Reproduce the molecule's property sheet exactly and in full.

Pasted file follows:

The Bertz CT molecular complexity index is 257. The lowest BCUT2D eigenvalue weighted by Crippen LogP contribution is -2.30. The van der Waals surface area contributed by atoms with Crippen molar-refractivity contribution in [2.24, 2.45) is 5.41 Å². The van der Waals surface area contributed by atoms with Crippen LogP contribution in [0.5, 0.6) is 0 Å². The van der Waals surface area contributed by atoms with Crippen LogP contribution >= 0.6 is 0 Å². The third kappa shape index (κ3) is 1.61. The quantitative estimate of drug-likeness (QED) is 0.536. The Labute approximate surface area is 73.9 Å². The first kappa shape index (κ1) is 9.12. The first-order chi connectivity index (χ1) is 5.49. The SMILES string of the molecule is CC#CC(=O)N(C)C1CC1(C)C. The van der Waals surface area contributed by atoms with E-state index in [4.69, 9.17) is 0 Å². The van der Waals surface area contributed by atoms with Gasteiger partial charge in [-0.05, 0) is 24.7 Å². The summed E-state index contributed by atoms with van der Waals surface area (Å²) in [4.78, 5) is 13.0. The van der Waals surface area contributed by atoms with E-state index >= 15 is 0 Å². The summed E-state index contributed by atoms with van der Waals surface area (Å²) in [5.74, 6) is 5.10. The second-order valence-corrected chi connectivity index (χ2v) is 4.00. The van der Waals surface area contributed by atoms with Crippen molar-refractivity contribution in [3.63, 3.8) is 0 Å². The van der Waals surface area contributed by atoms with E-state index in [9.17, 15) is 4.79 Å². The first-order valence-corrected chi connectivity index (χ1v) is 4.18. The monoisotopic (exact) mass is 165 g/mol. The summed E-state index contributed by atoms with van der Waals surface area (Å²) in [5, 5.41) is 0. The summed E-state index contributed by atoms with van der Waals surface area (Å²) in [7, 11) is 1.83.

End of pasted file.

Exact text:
The Bertz CT molecular complexity index is 257. The lowest BCUT2D eigenvalue weighted by Crippen LogP contribution is -2.30. The van der Waals surface area contributed by atoms with Crippen molar-refractivity contribution in [2.24, 2.45) is 5.41 Å². The van der Waals surface area contributed by atoms with Crippen LogP contribution in [0.5, 0.6) is 0 Å². The van der Waals surface area contributed by atoms with Crippen LogP contribution >= 0.6 is 0 Å². The third kappa shape index (κ3) is 1.61. The quantitative estimate of drug-likeness (QED) is 0.536. The Labute approximate surface area is 73.9 Å². The first kappa shape index (κ1) is 9.12. The first-order chi connectivity index (χ1) is 5.49. The SMILES string of the molecule is CC#CC(=O)N(C)C1CC1(C)C. The van der Waals surface area contributed by atoms with E-state index in [4.69, 9.17) is 0 Å². The van der Waals surface area contributed by atoms with Gasteiger partial charge in [-0.05, 0) is 24.7 Å². The summed E-state index contributed by atoms with van der Waals surface area (Å²) in [4.78, 5) is 13.0. The van der Waals surface area contributed by atoms with E-state index >= 15 is 0 Å². The summed E-state index contributed by atoms with van der Waals surface area (Å²) in [5.74, 6) is 5.10. The second-order valence-corrected chi connectivity index (χ2v) is 4.00. The van der Waals surface area contributed by atoms with Crippen molar-refractivity contribution in [3.63, 3.8) is 0 Å². The van der Waals surface area contributed by atoms with E-state index in [9.17, 15) is 4.79 Å². The first-order valence-corrected chi connectivity index (χ1v) is 4.18. The monoisotopic (exact) mass is 165 g/mol. The summed E-state index contributed by atoms with van der Waals surface area (Å²) in [5, 5.41) is 0. The summed E-state index contributed by atoms with van der Waals surface area (Å²) in [7, 11) is 1.83.